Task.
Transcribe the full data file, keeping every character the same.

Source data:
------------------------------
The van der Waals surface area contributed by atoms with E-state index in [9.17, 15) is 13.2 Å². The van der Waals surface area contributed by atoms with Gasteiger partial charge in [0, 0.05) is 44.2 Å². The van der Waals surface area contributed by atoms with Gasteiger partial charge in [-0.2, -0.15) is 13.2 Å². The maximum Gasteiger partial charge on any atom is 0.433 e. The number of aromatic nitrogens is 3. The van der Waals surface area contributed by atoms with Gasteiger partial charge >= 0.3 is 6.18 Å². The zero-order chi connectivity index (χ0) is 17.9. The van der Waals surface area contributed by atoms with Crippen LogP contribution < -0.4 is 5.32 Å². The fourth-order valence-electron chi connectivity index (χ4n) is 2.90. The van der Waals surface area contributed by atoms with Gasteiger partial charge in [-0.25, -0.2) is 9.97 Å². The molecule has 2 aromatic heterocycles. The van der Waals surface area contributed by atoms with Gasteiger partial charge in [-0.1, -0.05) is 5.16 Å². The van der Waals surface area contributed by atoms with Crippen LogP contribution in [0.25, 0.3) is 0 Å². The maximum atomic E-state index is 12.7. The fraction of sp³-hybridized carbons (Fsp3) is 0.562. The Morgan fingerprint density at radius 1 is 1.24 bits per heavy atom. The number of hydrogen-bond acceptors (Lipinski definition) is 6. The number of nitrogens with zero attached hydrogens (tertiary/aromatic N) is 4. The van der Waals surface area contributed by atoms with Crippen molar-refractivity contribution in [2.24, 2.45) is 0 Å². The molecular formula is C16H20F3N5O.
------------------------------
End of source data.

The van der Waals surface area contributed by atoms with E-state index in [9.17, 15) is 13.2 Å². The van der Waals surface area contributed by atoms with Gasteiger partial charge in [0, 0.05) is 44.2 Å². The van der Waals surface area contributed by atoms with Gasteiger partial charge in [-0.2, -0.15) is 13.2 Å². The maximum Gasteiger partial charge on any atom is 0.433 e. The number of aromatic nitrogens is 3. The van der Waals surface area contributed by atoms with Gasteiger partial charge >= 0.3 is 6.18 Å². The zero-order chi connectivity index (χ0) is 17.9. The van der Waals surface area contributed by atoms with Crippen LogP contribution < -0.4 is 5.32 Å². The fourth-order valence-electron chi connectivity index (χ4n) is 2.90. The van der Waals surface area contributed by atoms with Gasteiger partial charge in [-0.25, -0.2) is 9.97 Å². The molecule has 2 aromatic heterocycles. The van der Waals surface area contributed by atoms with Gasteiger partial charge in [-0.1, -0.05) is 5.16 Å². The van der Waals surface area contributed by atoms with Crippen LogP contribution in [0.25, 0.3) is 0 Å². The maximum atomic E-state index is 12.7. The fraction of sp³-hybridized carbons (Fsp3) is 0.562. The Morgan fingerprint density at radius 1 is 1.24 bits per heavy atom. The number of hydrogen-bond acceptors (Lipinski definition) is 6. The number of nitrogens with zero attached hydrogens (tertiary/aromatic N) is 4. The van der Waals surface area contributed by atoms with Crippen molar-refractivity contribution in [2.24, 2.45) is 0 Å². The molecular formula is C16H20F3N5O.